How to Prevent Fin Rot In Guppies?

Prevention is critical when it comes to common guppy diseases and infections, and thankfully preventing fin rot is reasonably straightforward. Here are ways to prevent fin rot.

Regular Tank Cleanings

Cleaning your tank regularly prevents a whole host of problems that can affect your fish. Depending on the size of your tank and how many fish you have, you will need to find out a cleaning schedule that works for you. The bigger the tank and the more fish means that you need to clean the tank more often.

Don’t Overfill Your Tank

Overcrowding is one of the most important ways to prevent fin rot. It increases the risk of infection because of the increased bioload from all the different fish. It also causes unnecessary stress on your fish when you continue to introduce new tank mates without increasing the size of your tank. The more fish you have, the more likely some will become aggressive, which can cause fin nipping.

Change Water Regularly

Much like cleaning your tank often, you’ll want to ensure you’re performing water changes. The size will impact how often you need to do this. Tanks that are smaller may require water changes every three or four days, while larger tanks may require changing every other week.

guppy fish filter

Use a Quality Filter

Filters are critical when trying to keep your tank clean, as it is constantly filtering out excess debris, ammonia, and waste, which can all cause sickness in fish. Many fish owners try to get away without having a filter when they own guppies, but it’s always recommended to have a quality filter in any fish tank, regardless of size or fish types.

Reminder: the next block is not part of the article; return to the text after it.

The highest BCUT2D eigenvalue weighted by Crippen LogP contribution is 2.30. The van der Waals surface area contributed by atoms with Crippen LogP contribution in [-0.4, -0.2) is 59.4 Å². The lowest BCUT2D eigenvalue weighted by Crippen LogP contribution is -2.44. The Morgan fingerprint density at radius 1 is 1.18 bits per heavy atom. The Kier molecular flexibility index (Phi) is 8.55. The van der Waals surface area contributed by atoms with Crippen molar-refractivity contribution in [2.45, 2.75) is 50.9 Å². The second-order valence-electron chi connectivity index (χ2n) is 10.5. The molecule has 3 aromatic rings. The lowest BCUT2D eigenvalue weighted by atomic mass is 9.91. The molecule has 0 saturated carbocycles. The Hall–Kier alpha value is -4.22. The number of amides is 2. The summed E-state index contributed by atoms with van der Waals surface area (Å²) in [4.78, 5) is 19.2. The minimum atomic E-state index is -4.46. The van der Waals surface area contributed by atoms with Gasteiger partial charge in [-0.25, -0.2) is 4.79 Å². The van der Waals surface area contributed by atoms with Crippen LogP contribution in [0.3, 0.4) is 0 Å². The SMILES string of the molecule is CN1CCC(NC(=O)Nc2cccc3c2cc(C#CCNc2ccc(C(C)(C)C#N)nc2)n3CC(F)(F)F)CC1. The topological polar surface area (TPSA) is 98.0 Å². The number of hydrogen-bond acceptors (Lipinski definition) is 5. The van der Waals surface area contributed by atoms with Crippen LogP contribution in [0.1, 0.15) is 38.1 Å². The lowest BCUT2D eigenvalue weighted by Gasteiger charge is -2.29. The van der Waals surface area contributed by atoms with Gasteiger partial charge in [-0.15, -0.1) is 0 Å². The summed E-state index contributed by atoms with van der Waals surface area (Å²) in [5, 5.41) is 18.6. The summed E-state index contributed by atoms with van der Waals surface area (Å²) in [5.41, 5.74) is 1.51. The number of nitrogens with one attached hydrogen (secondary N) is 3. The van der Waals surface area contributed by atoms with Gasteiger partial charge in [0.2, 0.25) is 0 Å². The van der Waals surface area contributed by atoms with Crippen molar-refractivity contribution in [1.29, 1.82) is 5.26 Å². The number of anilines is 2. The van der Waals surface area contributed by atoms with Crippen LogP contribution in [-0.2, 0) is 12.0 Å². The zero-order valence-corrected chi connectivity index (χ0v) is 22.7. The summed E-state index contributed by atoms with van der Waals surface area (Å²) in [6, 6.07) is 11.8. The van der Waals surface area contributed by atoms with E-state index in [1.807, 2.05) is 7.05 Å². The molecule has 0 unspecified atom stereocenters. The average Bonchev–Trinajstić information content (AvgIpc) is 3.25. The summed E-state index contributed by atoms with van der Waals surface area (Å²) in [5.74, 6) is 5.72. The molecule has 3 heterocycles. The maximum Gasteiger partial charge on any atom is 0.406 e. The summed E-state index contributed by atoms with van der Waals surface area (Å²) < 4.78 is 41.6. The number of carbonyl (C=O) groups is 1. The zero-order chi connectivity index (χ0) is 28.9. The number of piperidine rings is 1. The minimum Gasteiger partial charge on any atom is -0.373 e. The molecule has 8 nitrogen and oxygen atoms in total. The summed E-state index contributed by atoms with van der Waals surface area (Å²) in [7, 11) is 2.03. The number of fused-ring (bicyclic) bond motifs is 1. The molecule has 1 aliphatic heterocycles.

Provide a High Quality Food

Feeding your fish should include a high-quality diet and the best food you can. Providing them with adequate nutrition is critical, helping boost their immune system, so they can fight off any potential infections that may be introduced to the fish tank. Most fish need a combination of plant matter and meat, and you can give them live food treats every so often.

(Not sure what is the high quality food for guppies? Check out our top picks)

If you Have any Bullies, Remove Them

When fish start to become aggressive, they can become relentless. Any bullies need to be removed as soon as you notice that it’s happening. The more bullying that takes place means the risk for sickness dramatically increases.

If you don’t have a separate tank for a fish that is aggressive, you can try to return them to the pet shop that you got them. If these are not ideal for you, you can provide your fish with some extra hiding spots and try to manage as best you can.

How Contagious is Fin Rot to Tank Mates?

Thankfully, fin rot is not very contagious, but that shouldn’t stop you from acting quickly to prevent fin rot from spreading. Especially if your infected fish moves beyond mild fish rot, it can end up affecting your entire tank.

Suppose you discover one of your fish has developed fin rot. In that case, you must deep clean your tank and perform a 100% water change to ensure that it does not spread, and do not reintroduce your infected fish until they are entirely better.

By keeping a close eye on your fish and visually inspecting them often, you can feel confident that you’ll catch any fin rot before it becomes a massive problem.

You May Also Like: Guppy Fish 101: Types, Care, Lifespan, Breeding And Tank Mates


Guppy fin rot can happen to the best of fish owners, but it’s essential to treat it as soon as you can to give your fish the best fighting chance. Now that you’re prepared with the knowledge of what it looks like, the symptoms, how to prevent it and how to treat fin rot, you can effectively keep your fish happy and healthy.

The best thing you can do for your fish is keeping their environment clean and healthy, ensuring you’re not overstocking your tank, and visually inspecting them often.

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Jeff Colt

Jeff Colt

Hello, I'm Jeff- an aquarium enthusiast with over 25 years of experience caring for a wide array of tropical fish, including koi, goldfish bettas, cichlids and more! For me: Aquariums are like jello - there's always room for more!